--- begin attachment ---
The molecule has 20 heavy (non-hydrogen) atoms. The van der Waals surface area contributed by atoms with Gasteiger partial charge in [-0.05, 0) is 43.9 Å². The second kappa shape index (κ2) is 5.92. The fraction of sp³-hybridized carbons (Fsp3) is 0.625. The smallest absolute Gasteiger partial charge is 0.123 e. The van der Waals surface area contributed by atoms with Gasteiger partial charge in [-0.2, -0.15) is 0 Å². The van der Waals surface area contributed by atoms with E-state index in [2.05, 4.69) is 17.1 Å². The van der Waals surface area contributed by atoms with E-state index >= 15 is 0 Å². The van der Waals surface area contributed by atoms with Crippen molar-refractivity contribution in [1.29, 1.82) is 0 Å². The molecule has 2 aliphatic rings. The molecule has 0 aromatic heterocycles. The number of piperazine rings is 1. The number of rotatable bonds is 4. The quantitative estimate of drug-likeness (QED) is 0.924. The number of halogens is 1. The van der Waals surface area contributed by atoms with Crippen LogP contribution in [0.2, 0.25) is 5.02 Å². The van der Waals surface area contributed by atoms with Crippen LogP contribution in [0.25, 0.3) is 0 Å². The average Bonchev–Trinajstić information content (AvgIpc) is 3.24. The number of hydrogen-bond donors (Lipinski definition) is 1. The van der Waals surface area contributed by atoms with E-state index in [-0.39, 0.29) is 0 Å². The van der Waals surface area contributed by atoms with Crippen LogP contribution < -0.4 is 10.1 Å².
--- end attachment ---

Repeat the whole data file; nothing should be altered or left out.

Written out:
The molecule has 20 heavy (non-hydrogen) atoms. The van der Waals surface area contributed by atoms with Gasteiger partial charge in [-0.05, 0) is 43.9 Å². The second kappa shape index (κ2) is 5.92. The fraction of sp³-hybridized carbons (Fsp3) is 0.625. The smallest absolute Gasteiger partial charge is 0.123 e. The van der Waals surface area contributed by atoms with Gasteiger partial charge in [-0.2, -0.15) is 0 Å². The van der Waals surface area contributed by atoms with E-state index in [2.05, 4.69) is 17.1 Å². The van der Waals surface area contributed by atoms with E-state index >= 15 is 0 Å². The van der Waals surface area contributed by atoms with Crippen molar-refractivity contribution in [1.29, 1.82) is 0 Å². The molecule has 2 aliphatic rings. The molecule has 0 aromatic heterocycles. The number of piperazine rings is 1. The number of rotatable bonds is 4. The quantitative estimate of drug-likeness (QED) is 0.924. The number of halogens is 1. The van der Waals surface area contributed by atoms with Crippen LogP contribution in [0.2, 0.25) is 5.02 Å². The van der Waals surface area contributed by atoms with Crippen LogP contribution in [0.25, 0.3) is 0 Å². The average Bonchev–Trinajstić information content (AvgIpc) is 3.24. The number of hydrogen-bond donors (Lipinski definition) is 1. The van der Waals surface area contributed by atoms with E-state index in [-0.39, 0.29) is 0 Å². The van der Waals surface area contributed by atoms with Crippen LogP contribution < -0.4 is 10.1 Å².